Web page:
The Securities and Exchange Commission has approved new rules that tighten U.S. stock exchange listing standards for companies that have gone public through a reverse merger. The new rules, which had been proposed during the past summer by the New York Stock Exchange, the NYSE Amex, and the Nasdaq Stock Market, were adopted by the SEC on November 9. These new rules will make it more difficult for companies, particularly those based in foreign jurisdictions, to list their securities on U.S. stock exchanges following a reverse merger, an exchange offer, or other equivalent combination with a publicly traded shell company.
The new rules are the result of an initiative commenced by the SEC more than a year ago to determine whether certain companies with foreign operations -- including those that were the products of reverse mergers -- were accurately reporting their financial results and to assess the quality of the audit reports prepared by those companies' auditors. In its November 9 release, the SEC noted that, in recent months, U.S. stock exchanges and it had suspended or halted trading in more than 35 companies based overseas, citing a lack of current and accurate information about those companies and their finances, a number of which had been formed by reverse mergers.
The new rules are intended to provide investors with easier access to financial reports issued by reverse-merger companies, whose shares are listed on a U.S. stock exchange. In a reverse merger transaction, an existing publicly traded company (and, as applicable to the new rule, a "shell company") combines with a private operating company in a transaction in which the shell company is the surviving legal entity.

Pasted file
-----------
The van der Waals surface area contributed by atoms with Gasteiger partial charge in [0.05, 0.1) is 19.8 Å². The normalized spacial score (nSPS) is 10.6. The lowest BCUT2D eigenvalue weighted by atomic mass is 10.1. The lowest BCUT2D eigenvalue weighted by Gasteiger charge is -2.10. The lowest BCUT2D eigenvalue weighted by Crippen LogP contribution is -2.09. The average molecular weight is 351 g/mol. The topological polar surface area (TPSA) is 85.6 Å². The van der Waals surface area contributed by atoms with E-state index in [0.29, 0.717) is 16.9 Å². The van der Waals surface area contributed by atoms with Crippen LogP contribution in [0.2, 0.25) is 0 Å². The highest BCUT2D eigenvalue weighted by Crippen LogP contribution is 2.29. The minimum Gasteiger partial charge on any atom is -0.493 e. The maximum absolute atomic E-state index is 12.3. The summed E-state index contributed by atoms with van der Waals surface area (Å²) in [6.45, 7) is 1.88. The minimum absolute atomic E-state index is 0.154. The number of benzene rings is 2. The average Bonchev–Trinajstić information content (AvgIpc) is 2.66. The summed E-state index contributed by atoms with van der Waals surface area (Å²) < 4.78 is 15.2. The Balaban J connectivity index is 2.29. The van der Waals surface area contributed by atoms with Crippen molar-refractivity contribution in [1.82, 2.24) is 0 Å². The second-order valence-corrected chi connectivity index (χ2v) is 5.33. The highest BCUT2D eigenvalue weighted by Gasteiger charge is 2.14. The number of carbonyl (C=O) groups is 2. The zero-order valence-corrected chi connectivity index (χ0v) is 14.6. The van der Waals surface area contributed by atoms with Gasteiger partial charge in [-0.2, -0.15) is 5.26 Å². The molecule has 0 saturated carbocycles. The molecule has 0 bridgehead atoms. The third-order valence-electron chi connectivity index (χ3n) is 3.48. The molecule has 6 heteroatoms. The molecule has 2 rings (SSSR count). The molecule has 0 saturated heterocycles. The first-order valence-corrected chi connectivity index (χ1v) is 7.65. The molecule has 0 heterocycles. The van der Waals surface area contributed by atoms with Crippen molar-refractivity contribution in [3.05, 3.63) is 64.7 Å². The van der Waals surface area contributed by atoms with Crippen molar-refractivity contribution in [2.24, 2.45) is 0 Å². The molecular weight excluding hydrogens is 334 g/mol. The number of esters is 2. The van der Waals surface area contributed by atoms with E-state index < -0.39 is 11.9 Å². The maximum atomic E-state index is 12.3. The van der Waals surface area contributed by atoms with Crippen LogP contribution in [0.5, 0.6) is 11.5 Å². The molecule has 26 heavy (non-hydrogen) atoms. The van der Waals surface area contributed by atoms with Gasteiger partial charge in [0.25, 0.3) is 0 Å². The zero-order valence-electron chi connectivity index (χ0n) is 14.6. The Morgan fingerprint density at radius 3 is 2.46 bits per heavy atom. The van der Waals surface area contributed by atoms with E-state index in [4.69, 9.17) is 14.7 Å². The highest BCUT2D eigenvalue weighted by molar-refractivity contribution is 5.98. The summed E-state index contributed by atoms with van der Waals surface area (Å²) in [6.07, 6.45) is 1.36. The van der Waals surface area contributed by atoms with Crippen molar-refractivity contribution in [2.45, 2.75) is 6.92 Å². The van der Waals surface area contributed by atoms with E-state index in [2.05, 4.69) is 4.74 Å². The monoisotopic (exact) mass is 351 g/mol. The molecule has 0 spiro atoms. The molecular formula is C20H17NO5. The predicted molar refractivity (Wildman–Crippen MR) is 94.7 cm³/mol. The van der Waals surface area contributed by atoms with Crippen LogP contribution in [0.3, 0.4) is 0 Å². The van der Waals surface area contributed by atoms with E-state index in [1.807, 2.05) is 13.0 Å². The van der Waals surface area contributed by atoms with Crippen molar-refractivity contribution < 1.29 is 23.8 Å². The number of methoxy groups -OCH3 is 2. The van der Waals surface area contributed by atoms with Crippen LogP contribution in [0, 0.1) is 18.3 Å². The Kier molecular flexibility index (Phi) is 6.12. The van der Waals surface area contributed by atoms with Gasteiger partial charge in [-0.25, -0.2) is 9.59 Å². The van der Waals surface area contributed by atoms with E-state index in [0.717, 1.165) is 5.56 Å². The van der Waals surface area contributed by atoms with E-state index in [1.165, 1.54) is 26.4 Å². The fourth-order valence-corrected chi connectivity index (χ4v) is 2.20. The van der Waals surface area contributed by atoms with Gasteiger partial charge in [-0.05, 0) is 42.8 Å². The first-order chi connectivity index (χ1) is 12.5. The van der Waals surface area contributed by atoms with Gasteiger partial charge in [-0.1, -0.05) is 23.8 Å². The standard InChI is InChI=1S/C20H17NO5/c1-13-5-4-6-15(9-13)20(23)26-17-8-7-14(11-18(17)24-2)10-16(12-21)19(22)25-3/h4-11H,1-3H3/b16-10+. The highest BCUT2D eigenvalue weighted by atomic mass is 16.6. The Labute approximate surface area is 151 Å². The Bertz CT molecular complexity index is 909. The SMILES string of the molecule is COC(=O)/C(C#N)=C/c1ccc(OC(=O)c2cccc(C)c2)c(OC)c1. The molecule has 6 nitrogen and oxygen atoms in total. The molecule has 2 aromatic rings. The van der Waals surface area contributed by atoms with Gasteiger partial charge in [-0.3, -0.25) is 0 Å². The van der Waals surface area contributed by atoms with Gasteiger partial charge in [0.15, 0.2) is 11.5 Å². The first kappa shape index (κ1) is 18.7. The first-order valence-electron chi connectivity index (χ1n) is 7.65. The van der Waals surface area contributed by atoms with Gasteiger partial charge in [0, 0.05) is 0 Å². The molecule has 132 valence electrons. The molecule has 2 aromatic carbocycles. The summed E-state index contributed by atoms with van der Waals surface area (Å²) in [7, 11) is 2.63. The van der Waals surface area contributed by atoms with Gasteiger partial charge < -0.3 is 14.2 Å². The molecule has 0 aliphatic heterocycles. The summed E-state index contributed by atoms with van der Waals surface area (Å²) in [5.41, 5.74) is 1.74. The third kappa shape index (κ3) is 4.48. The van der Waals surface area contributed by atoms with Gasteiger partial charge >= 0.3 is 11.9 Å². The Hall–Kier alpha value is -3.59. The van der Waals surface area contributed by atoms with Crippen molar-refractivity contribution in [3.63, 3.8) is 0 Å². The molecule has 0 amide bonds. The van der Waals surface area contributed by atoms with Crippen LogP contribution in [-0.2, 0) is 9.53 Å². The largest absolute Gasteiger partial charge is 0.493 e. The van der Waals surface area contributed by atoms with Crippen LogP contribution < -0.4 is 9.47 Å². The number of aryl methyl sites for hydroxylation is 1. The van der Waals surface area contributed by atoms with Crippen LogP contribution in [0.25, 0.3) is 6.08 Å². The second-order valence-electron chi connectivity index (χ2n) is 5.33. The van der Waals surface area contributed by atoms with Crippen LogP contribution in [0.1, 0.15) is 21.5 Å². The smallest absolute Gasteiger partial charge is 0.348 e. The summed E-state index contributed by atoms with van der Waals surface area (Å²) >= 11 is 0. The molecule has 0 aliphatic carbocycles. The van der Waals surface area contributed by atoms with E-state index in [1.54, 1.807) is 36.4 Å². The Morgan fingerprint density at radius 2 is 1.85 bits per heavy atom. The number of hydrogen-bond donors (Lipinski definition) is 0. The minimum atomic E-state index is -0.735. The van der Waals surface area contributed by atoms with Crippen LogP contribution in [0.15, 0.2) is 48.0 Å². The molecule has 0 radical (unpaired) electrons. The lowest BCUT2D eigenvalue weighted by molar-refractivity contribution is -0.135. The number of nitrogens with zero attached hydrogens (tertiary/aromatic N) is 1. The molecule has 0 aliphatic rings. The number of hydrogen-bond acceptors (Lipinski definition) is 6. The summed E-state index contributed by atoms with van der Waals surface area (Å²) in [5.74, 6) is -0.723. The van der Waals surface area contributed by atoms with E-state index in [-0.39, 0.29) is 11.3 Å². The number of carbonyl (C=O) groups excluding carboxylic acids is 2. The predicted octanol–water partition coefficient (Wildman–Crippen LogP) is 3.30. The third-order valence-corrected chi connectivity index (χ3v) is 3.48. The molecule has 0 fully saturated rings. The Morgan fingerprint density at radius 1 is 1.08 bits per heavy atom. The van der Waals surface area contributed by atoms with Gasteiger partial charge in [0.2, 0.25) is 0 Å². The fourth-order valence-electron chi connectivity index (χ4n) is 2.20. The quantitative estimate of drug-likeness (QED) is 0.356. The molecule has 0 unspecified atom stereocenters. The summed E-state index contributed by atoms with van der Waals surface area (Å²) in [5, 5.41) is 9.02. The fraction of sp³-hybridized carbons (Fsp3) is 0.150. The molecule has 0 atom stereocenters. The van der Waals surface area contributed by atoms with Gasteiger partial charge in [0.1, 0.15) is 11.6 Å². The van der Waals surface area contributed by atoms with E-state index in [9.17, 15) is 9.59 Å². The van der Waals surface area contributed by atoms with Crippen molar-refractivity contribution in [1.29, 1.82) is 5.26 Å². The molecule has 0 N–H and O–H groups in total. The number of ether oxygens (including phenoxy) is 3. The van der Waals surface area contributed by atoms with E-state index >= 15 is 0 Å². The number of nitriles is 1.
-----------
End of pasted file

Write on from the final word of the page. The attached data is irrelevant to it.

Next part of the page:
In a June Investor Bulletin, the SEC previously warned that many companies "either fail or struggle to remain viable following a reverse merger" and urged investors to research potential investments in such carefully. This suggested research, if it can be adequately performed, is viewed as especially important because, after the reverse merger:
- the private operating company's historical, as well as current, financial statements form the basis for all post-merger SEC disclosures;
- the private operating company's operations constitute the core, if not all, of the post-merger company's business; and
- the private operating company's shareholders typically control substantially all of the post-merger company's stock.
The new rules will require a company that becomes publicly traded through a reverse merger to complete a one-year "seasoning period" following the reverse merger. During such period, and prior to being admitted for trading on the NYSE, the NYSE Amex, or Nasdaq, the reverse-merger-company must have filed with the SEC all required reports and its shares must have traded on the U.S. over-the-counter market or on another regulated exchange (domestic or foreign). Further, those shares must have maintained a minimum trading price for "a sustained period," as well as during 30 of the 60 trading days prior to the date of (i) the initial listing application and (ii) the actual listing with the exchange.
The rules provide certain exceptions from the new listing requirements. Reverse-merger-companies are exempt if they:
- have filed at least four annual reports with the SEC since completing the reverse merger; or
- complete (subsequent to or concurrently with the reverse merger) a firm commitment underwritten public offering with proceeds to the company of at least $40 million.